We all know that high levels of stress can be destructive and I’m not sure this survey offers any revelations when suggesting it affects engagement.  Both absenteeism and presenteeism are known phenomena in this context and we have seen the effects explored in many studies in the past.
But what do we do about it? Rebekah Haymes from Towers Watson suggests employers could educate staff on “the benefits of more sleep, physical activity, good nutrition and work-life balance”.

Really? Surely the high levels of stress explored in the survey can lead to lack of sleep and a poor work-life balance in the first place. I’d be pretty peeved if the manager whose excessive demands were placing me under massive pressure and ripping the heart out of my home life started telling me I should go to bed early. 
Ms Haymes is on firmer ground when she hints that effective communication and feedback structures have an important role to play. Reviewing and strengthening processes for sharing information and building dialogue can help to shape the type of open, collaborative culture that enhances engagement and helps reduce stress.

Employers need to consider a range of factors here. These include the way leaders set out and involve people in where the organisation is going (and why). How information on company plans and progress is shared. How teams and individuals are prepared for (and supported in) their roles. How managers seek and respond to questions, ideas and concerns.
Assessing such areas – and taking action where required – can help to create a more involving, engaging and productive culture for employees and leaders alike. It’s not a quick fix, nor a simple solution. Anyone with experience of trying to nurture cultural change will tell you that. But it’s far more likely to have a successful (and sustainable) impact for an organisation - and the people within it – than seeking to educate stressed employees on sleep patterns. Such initiatives may have their place, but only when more fundamental issues have been addressed. In any other context, they will be like a house built on sand.  

Tuesday, 2 September 2014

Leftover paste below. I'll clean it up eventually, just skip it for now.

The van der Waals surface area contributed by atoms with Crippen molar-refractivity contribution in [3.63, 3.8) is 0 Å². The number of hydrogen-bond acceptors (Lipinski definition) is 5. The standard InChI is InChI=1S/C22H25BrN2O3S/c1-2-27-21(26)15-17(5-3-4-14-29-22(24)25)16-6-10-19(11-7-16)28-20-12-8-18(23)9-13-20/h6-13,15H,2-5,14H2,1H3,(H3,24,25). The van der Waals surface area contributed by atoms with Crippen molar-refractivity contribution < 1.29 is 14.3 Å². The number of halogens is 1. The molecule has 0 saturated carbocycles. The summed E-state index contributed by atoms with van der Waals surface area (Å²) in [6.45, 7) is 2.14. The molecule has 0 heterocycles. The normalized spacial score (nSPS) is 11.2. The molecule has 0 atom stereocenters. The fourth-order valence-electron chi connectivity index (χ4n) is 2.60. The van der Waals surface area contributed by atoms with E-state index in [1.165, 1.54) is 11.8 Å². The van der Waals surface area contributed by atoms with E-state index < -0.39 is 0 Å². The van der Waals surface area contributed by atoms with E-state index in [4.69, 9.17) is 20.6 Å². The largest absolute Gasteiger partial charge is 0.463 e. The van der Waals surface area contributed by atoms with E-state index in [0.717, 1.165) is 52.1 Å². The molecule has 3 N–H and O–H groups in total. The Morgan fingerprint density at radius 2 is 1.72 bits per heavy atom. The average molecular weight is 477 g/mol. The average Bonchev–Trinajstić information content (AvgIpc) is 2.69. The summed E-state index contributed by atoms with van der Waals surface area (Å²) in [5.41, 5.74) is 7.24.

I don't want no satisfaction

Holidays meant I missed this little gem exploring factors informing adaptability to change.

It summarises research suggesting that highly satisfied employees don’t always advocate change. Which seems to me fairly obvious: satisfaction inevitably equates to contentment with the status quo. And that hardly breeds enthusiasm and energy for change.
To me, it’s another reason why exploring employee satisfaction is a complete red herring (don’t even get me started on ‘happiness’). Far better to focus on nurturing a culture that inspires and supports people to keep growing and challenging. To go beyond what’s needed. To look for ways of changing how things are done.

Such spirit doesn’t come from being satisfied, it springs from being dissatisfied – or at least being unwilling to accept that the way things are is the way they should always be. That’s what we need to be inspiring within our organisations, along with the systems and tools that help people turn such restless energy into efforts and activities that align with organisational goals.
Help employees connect with the company mission, strategy and values. Give them clarity on roles and expectations. Keep sharing information and discussing their questions and concerns. And give them the opportunity and autonomy to shape the world they work in.

There’s a lot covered by those 40 words. And no doubt much more besides them. But nurturing a culture along those lines is far more conducive to growth, and the change that’s necessary to spark it, than focusing on satisfaction with the status quo.